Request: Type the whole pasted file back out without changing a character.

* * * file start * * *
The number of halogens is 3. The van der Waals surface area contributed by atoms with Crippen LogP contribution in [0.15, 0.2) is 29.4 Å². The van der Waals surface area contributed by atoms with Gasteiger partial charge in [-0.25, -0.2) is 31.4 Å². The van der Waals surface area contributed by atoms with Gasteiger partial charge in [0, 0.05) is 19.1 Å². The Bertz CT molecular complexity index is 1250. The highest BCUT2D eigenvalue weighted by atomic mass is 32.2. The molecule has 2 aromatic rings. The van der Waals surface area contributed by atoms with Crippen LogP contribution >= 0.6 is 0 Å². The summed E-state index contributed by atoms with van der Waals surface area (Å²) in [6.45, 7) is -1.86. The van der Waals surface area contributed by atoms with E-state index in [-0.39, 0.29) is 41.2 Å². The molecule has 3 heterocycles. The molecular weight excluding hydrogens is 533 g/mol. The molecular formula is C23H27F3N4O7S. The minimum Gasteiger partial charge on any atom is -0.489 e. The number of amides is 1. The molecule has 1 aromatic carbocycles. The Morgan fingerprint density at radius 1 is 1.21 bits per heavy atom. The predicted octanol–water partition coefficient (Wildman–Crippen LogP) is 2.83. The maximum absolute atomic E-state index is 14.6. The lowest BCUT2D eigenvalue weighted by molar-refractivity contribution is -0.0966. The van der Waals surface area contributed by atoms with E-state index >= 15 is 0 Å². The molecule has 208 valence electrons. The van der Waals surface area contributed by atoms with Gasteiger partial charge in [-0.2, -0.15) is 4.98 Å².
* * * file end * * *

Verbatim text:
The number of halogens is 3. The van der Waals surface area contributed by atoms with Crippen LogP contribution in [0.15, 0.2) is 29.4 Å². The van der Waals surface area contributed by atoms with Gasteiger partial charge in [-0.25, -0.2) is 31.4 Å². The van der Waals surface area contributed by atoms with Gasteiger partial charge in [0, 0.05) is 19.1 Å². The Bertz CT molecular complexity index is 1250. The highest BCUT2D eigenvalue weighted by atomic mass is 32.2. The molecule has 2 aromatic rings. The van der Waals surface area contributed by atoms with Crippen LogP contribution >= 0.6 is 0 Å². The summed E-state index contributed by atoms with van der Waals surface area (Å²) in [6.45, 7) is -1.86. The van der Waals surface area contributed by atoms with E-state index in [-0.39, 0.29) is 41.2 Å². The molecule has 3 heterocycles. The molecular weight excluding hydrogens is 533 g/mol. The molecular formula is C23H27F3N4O7S. The minimum Gasteiger partial charge on any atom is -0.489 e. The number of amides is 1. The molecule has 1 aromatic carbocycles. The Morgan fingerprint density at radius 1 is 1.21 bits per heavy atom. The predicted octanol–water partition coefficient (Wildman–Crippen LogP) is 2.83. The maximum absolute atomic E-state index is 14.6. The lowest BCUT2D eigenvalue weighted by molar-refractivity contribution is -0.0966. The van der Waals surface area contributed by atoms with E-state index >= 15 is 0 Å². The molecule has 208 valence electrons. The van der Waals surface area contributed by atoms with Gasteiger partial charge in [-0.2, -0.15) is 4.98 Å².